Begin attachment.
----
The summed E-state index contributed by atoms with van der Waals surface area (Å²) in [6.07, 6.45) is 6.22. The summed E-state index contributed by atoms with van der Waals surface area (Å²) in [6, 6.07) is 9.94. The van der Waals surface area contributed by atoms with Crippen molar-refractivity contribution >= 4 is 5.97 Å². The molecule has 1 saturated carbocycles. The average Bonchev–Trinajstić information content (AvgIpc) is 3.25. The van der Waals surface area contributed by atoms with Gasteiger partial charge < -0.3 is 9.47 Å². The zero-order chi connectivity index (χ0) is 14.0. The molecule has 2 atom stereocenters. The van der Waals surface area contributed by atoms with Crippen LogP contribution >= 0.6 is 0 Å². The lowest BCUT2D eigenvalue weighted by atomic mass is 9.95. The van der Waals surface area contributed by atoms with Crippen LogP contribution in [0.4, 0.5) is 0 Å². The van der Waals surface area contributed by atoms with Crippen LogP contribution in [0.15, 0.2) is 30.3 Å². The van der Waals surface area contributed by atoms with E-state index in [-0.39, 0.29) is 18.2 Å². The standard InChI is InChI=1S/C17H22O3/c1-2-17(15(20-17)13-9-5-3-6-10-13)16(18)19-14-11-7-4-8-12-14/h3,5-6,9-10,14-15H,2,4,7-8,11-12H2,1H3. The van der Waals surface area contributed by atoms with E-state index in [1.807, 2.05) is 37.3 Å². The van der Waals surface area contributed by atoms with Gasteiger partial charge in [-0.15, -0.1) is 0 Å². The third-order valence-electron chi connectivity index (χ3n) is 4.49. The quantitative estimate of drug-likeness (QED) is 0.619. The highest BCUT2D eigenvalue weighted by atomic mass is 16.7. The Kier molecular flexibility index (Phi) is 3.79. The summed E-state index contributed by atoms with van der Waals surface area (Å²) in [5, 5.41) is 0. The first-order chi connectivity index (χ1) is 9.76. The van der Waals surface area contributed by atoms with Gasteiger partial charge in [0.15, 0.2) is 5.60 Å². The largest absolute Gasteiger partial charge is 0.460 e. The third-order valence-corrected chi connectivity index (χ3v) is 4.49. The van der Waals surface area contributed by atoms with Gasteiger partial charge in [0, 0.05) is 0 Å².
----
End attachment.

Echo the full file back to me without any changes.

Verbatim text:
The summed E-state index contributed by atoms with van der Waals surface area (Å²) in [6.07, 6.45) is 6.22. The summed E-state index contributed by atoms with van der Waals surface area (Å²) in [6, 6.07) is 9.94. The van der Waals surface area contributed by atoms with Crippen molar-refractivity contribution >= 4 is 5.97 Å². The molecule has 1 saturated carbocycles. The average Bonchev–Trinajstić information content (AvgIpc) is 3.25. The van der Waals surface area contributed by atoms with Gasteiger partial charge < -0.3 is 9.47 Å². The zero-order chi connectivity index (χ0) is 14.0. The molecule has 2 atom stereocenters. The van der Waals surface area contributed by atoms with Crippen LogP contribution >= 0.6 is 0 Å². The lowest BCUT2D eigenvalue weighted by atomic mass is 9.95. The van der Waals surface area contributed by atoms with Crippen LogP contribution in [0.4, 0.5) is 0 Å². The van der Waals surface area contributed by atoms with Crippen LogP contribution in [0.15, 0.2) is 30.3 Å². The van der Waals surface area contributed by atoms with E-state index in [-0.39, 0.29) is 18.2 Å². The standard InChI is InChI=1S/C17H22O3/c1-2-17(15(20-17)13-9-5-3-6-10-13)16(18)19-14-11-7-4-8-12-14/h3,5-6,9-10,14-15H,2,4,7-8,11-12H2,1H3. The van der Waals surface area contributed by atoms with E-state index in [1.807, 2.05) is 37.3 Å². The van der Waals surface area contributed by atoms with Gasteiger partial charge in [-0.15, -0.1) is 0 Å². The third-order valence-electron chi connectivity index (χ3n) is 4.49. The quantitative estimate of drug-likeness (QED) is 0.619. The highest BCUT2D eigenvalue weighted by atomic mass is 16.7. The Kier molecular flexibility index (Phi) is 3.79. The summed E-state index contributed by atoms with van der Waals surface area (Å²) in [5, 5.41) is 0. The first-order chi connectivity index (χ1) is 9.76. The van der Waals surface area contributed by atoms with Gasteiger partial charge in [0.15, 0.2) is 5.60 Å². The largest absolute Gasteiger partial charge is 0.460 e. The third-order valence-corrected chi connectivity index (χ3v) is 4.49. The van der Waals surface area contributed by atoms with Gasteiger partial charge in [0, 0.05) is 0 Å².